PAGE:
It can be seen from Figure 3 that the voids in a specimen produced by gyratory compaction are not distributed uniformly. A comparison of Figure 3 and Figure 4, which are plane sections made by horizontal cutting of a specimen (not vertical as would be normal), shows that the voids in the specimen are mainly found along the outer walls. Preparation of specimens in the laboratory (Marshall specimens, gyrated specimens) have always been problematic, especially when used to derive conclusions on how the material behaves during and after construction in a road pavement. The Gyratory Compactor can give information about the behaviour of asphaltic material during the construction phase. However, the results from this investigation show that results obtained from specimens produced by gyratory compaction must be used with extreme care. It is necessary to note that specimens produced by gyratory compaction have a tendency to reach full compaction at the centre of the specimen after only a few gyrations. All specimens have been produced at a gyratory angle of 1.25, as proposed by SHRP. It is not yet known whether the gyratory angle specified by the CEN-norm will lead to the same conclusion. Use of plane sections for examining asphaltic materials has once again shown that this procedure is essential when the voids contents in asphaltic specimens are investigated. When using normal procedures for voids determination only an average value is obtained, whereas with plane section analysis, as described in this paper, it is possible to examine the relevant part of the asphaltic specimens.

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References
[1] Eriksen, K., Wegan, V., Krarup, J., Air void content and other air void characteristics of asphalt concrete by image analysis. Contract No.: SHRP-88-AIIR-13, Phase 2. [2] Eriksen, K., Air void characteristics in asphalt-concrete samples from the compaction study, Contract No.: SHRP-88-AIIR-13, Phase 3a. [3] Thau, M., Assessment of the Repeated Load Axial Test for Evaluation of Resistance to Permanent Deformations in Bituminous Mixes. Technical Report #D3, Superfos Construction a/s.

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Rapporter/Reports
Nr./No r/Year

70/92

Katalog over belgningsskader - vejledning i visuelt eftersyn (Jan M. Jansen, Arne Rosenkvist) Ubundne brelag af knust tegl Vejledning - Leveringsbetingelse - Almindelig arbejdsbeskrivelse (Flemming Berg, Ole Milvang-Jensen, Niels Moltved) Vejledning for typegodkendelse af fugtisolerings materialer m.m. til betonbroer (Vibeke Wegan m. fl.) Guidelines for type approval of waterproofing materials for concrete bridges (Vibeke Wegan et al.) Vibrationsforsg -Prvningsmetode (Ole Milvang-Jensen) Crushed Asphalt as Unbound Roadbase - Guidelines - Material Specifications - General Construction Specifications (Flemming Berg, Ole Milvang-Jensen, Niels Moltved) Levetid af overfladebehandlinger - 108 udvalgte strkninger (Carsten Bredahl Nielsen) Renset jords anvendelighed ved vejbygning og andre anlgsforml (Ole Milvang-Jensen, Sren Skovsende) Bundsikringslag af forbrndingsslagge (Knud A. Pihl, Ole Milvang-Jensen) Experiences in Using the Profilograph, a LaserBased Equipment for ProfilometricMeasurements of Pavement Surfaces. (Bjarne Schmidt, Annette Taudorf) Vedligeholdelsesmetoder og asfaltslidlag Hldv. 119, Skovvejen (Carsten Bredal Nielsen) Betonstrkningen lby - Ringsted Status efter 20 rs driftsperiode (Finn Thgersen) Friction Test Comparative testing with 3 different equiments carried out during the summer 1996 (Bent Lund) Eighth International Conference on Asphalt Pavements. Seattle USA, August 10-14, 1997. Papers. (H.J. Ertman Larsen, Per Ullidtz, Susanne Baltzer, Lynne H. Irwin.)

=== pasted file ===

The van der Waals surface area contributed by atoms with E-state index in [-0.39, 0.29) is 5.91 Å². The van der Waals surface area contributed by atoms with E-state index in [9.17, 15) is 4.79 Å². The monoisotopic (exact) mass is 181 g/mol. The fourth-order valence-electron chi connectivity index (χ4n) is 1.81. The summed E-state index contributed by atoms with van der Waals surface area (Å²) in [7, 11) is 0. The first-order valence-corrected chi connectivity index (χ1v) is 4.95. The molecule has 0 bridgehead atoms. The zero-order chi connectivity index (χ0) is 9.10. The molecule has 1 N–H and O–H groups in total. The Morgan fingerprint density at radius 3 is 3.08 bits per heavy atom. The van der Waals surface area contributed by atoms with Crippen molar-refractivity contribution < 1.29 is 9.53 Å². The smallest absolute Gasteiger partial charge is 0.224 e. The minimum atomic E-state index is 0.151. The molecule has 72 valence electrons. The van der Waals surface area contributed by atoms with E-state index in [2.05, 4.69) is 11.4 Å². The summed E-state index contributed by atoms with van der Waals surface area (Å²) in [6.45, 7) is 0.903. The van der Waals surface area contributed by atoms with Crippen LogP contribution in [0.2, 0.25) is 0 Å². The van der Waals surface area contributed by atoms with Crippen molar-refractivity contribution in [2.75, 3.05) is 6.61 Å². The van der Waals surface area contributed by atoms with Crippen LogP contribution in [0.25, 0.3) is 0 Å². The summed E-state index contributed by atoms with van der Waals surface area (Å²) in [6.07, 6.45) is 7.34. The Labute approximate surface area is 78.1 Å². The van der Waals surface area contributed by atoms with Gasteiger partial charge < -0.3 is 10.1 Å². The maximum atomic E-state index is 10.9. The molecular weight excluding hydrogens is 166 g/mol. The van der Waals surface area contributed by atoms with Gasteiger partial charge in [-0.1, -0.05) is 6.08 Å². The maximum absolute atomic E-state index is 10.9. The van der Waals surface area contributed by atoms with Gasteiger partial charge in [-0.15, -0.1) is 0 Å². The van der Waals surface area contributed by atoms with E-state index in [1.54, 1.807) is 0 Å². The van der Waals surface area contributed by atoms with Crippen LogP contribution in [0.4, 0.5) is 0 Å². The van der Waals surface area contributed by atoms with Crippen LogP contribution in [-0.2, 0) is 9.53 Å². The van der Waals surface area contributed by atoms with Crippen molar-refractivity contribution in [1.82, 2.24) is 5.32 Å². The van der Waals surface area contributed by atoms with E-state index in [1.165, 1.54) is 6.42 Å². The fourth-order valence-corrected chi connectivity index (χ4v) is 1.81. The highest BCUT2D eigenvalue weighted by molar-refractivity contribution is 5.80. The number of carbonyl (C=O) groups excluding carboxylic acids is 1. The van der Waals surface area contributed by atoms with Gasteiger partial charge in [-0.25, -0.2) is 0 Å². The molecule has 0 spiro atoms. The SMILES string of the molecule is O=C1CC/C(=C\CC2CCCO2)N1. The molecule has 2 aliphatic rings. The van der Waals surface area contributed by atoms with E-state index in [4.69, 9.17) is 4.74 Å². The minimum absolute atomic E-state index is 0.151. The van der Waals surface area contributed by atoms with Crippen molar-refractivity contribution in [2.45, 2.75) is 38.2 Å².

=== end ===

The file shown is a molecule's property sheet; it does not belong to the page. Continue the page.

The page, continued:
84/97

TRB Annual Meeting 1997 DRI Paper Presentation at Session 13 Pavement Instrumentation, Part 1. (Robin A. Macdonald, Wei Zhang) Subgrade Performance Study Part I: Materials, Construction and Instrumentation (Robin Macdonald, Susanne Baltzer) Fifth International Conference on the Bearing Capacity of Roads and Airfields Trondheim, July 6 - 8, 1998, Papers (Robin Macdonald, Wei Zhang, Susanne Baltzer, P e r Ullidtz, Jesper L. Lund) Pavements Subgrade Performance Study Part II: Modeling Pavement Response and Predicting Pavement Performance (Wei Zhang, Per Ullidtz, Robin Macdonald) Road Unevenness Paper presented at the 1998 FISITA World Automobile Congress, Paris (Bjarne Schmidt) Development of improved mechanistic deterioration models for flexible pavements (Hans Ertman Larsen, Per Ullidtz) (Electronic edition) Friktionsmlinger Sammenlignende mlinger mellem ROAR og Stradograf (Bjarne Schmidt) Grundere til broisolering - typegodkendelse - materialevalg (Jeanne Rosenberg) The Structure of Polymer Modified Binders and Corresponding Asphalt Mixtures (Vibeke Wegan, Bernard Brle) Piarc World Road Association International Experiment to Harmonise Longotudial and Transverse Profile Measurement and Reporting Procedures, Draft Report (Bjarne Schmidt, Jim Wambold, Akira Kawamura, Guy Descornet) (Electronic edition) Evolution and Harmonization of Evenness Evaluation Techniques (Bjarne Schmidt) (Electronic edition) Investigation of Gyratory Compaction used for Asphalt Mix Design (Jrn Raaberg) (Electronic edition)

71/93

85/97

86/97

72/93

73/94

87/98

74/94

88/98

75/94

89/99

76/95

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78/96 79/96